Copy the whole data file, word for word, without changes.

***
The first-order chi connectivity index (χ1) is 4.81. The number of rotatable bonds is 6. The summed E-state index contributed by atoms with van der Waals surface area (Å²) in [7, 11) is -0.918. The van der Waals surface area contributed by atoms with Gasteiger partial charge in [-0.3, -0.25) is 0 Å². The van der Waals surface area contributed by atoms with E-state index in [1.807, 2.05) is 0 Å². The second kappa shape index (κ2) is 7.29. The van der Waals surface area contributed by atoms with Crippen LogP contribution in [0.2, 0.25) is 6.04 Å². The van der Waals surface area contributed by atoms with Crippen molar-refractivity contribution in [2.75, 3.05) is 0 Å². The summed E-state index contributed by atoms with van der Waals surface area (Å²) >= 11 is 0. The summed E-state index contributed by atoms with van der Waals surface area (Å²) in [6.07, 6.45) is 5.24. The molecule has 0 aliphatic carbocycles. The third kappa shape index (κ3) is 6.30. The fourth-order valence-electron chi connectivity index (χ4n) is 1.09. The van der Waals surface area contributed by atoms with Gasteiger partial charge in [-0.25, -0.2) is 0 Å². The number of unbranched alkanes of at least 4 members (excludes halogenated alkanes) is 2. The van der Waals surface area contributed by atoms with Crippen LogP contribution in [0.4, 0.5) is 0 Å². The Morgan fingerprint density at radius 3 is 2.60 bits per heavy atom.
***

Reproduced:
The first-order chi connectivity index (χ1) is 4.81. The number of rotatable bonds is 6. The summed E-state index contributed by atoms with van der Waals surface area (Å²) in [7, 11) is -0.918. The van der Waals surface area contributed by atoms with Gasteiger partial charge in [-0.3, -0.25) is 0 Å². The van der Waals surface area contributed by atoms with E-state index in [1.807, 2.05) is 0 Å². The second kappa shape index (κ2) is 7.29. The van der Waals surface area contributed by atoms with Crippen LogP contribution in [0.2, 0.25) is 6.04 Å². The van der Waals surface area contributed by atoms with Crippen molar-refractivity contribution in [2.75, 3.05) is 0 Å². The summed E-state index contributed by atoms with van der Waals surface area (Å²) >= 11 is 0. The summed E-state index contributed by atoms with van der Waals surface area (Å²) in [6.07, 6.45) is 5.24. The molecule has 0 aliphatic carbocycles. The third kappa shape index (κ3) is 6.30. The fourth-order valence-electron chi connectivity index (χ4n) is 1.09. The van der Waals surface area contributed by atoms with Gasteiger partial charge in [-0.25, -0.2) is 0 Å². The number of unbranched alkanes of at least 4 members (excludes halogenated alkanes) is 2. The van der Waals surface area contributed by atoms with Crippen LogP contribution in [0.4, 0.5) is 0 Å². The Morgan fingerprint density at radius 3 is 2.60 bits per heavy atom.